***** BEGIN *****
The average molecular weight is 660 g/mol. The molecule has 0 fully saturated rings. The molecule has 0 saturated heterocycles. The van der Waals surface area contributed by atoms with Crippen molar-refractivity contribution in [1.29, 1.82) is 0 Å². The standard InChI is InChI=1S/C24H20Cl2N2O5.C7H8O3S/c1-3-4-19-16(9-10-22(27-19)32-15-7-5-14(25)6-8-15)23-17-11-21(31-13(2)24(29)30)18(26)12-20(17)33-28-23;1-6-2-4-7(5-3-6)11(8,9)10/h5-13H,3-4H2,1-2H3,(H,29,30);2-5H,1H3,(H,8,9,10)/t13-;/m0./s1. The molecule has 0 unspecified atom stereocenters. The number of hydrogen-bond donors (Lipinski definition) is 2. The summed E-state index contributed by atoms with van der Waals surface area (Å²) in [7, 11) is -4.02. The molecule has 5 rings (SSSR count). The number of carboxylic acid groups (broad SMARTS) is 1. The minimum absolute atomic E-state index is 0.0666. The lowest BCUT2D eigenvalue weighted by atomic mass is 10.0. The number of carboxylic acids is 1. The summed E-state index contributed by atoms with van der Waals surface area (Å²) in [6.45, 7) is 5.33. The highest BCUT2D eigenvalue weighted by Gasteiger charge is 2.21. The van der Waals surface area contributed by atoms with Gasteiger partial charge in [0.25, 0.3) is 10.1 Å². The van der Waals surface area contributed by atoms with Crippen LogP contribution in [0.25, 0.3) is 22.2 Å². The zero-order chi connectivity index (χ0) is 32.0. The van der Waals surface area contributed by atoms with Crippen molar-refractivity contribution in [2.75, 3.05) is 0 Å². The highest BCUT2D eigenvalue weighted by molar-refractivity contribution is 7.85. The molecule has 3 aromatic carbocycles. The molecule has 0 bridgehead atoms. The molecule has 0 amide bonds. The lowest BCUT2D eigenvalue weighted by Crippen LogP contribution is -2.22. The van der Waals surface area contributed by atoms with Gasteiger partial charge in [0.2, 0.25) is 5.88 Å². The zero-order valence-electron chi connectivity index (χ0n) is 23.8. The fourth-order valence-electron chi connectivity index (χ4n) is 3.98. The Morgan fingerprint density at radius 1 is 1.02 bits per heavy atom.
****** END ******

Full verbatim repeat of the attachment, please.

The average molecular weight is 660 g/mol. The molecule has 0 fully saturated rings. The molecule has 0 saturated heterocycles. The van der Waals surface area contributed by atoms with Crippen molar-refractivity contribution in [1.29, 1.82) is 0 Å². The standard InChI is InChI=1S/C24H20Cl2N2O5.C7H8O3S/c1-3-4-19-16(9-10-22(27-19)32-15-7-5-14(25)6-8-15)23-17-11-21(31-13(2)24(29)30)18(26)12-20(17)33-28-23;1-6-2-4-7(5-3-6)11(8,9)10/h5-13H,3-4H2,1-2H3,(H,29,30);2-5H,1H3,(H,8,9,10)/t13-;/m0./s1. The molecule has 0 unspecified atom stereocenters. The number of hydrogen-bond donors (Lipinski definition) is 2. The summed E-state index contributed by atoms with van der Waals surface area (Å²) in [7, 11) is -4.02. The molecule has 5 rings (SSSR count). The number of carboxylic acid groups (broad SMARTS) is 1. The minimum absolute atomic E-state index is 0.0666. The lowest BCUT2D eigenvalue weighted by atomic mass is 10.0. The number of carboxylic acids is 1. The summed E-state index contributed by atoms with van der Waals surface area (Å²) in [6.45, 7) is 5.33. The highest BCUT2D eigenvalue weighted by Gasteiger charge is 2.21. The van der Waals surface area contributed by atoms with Gasteiger partial charge in [0.25, 0.3) is 10.1 Å². The van der Waals surface area contributed by atoms with Crippen LogP contribution in [0.25, 0.3) is 22.2 Å². The zero-order chi connectivity index (χ0) is 32.0. The van der Waals surface area contributed by atoms with Crippen molar-refractivity contribution in [2.75, 3.05) is 0 Å². The highest BCUT2D eigenvalue weighted by molar-refractivity contribution is 7.85. The molecule has 3 aromatic carbocycles. The molecule has 0 bridgehead atoms. The molecule has 0 amide bonds. The lowest BCUT2D eigenvalue weighted by Crippen LogP contribution is -2.22. The van der Waals surface area contributed by atoms with Gasteiger partial charge in [0.2, 0.25) is 5.88 Å². The zero-order valence-electron chi connectivity index (χ0n) is 23.8. The fourth-order valence-electron chi connectivity index (χ4n) is 3.98. The Morgan fingerprint density at radius 1 is 1.02 bits per heavy atom.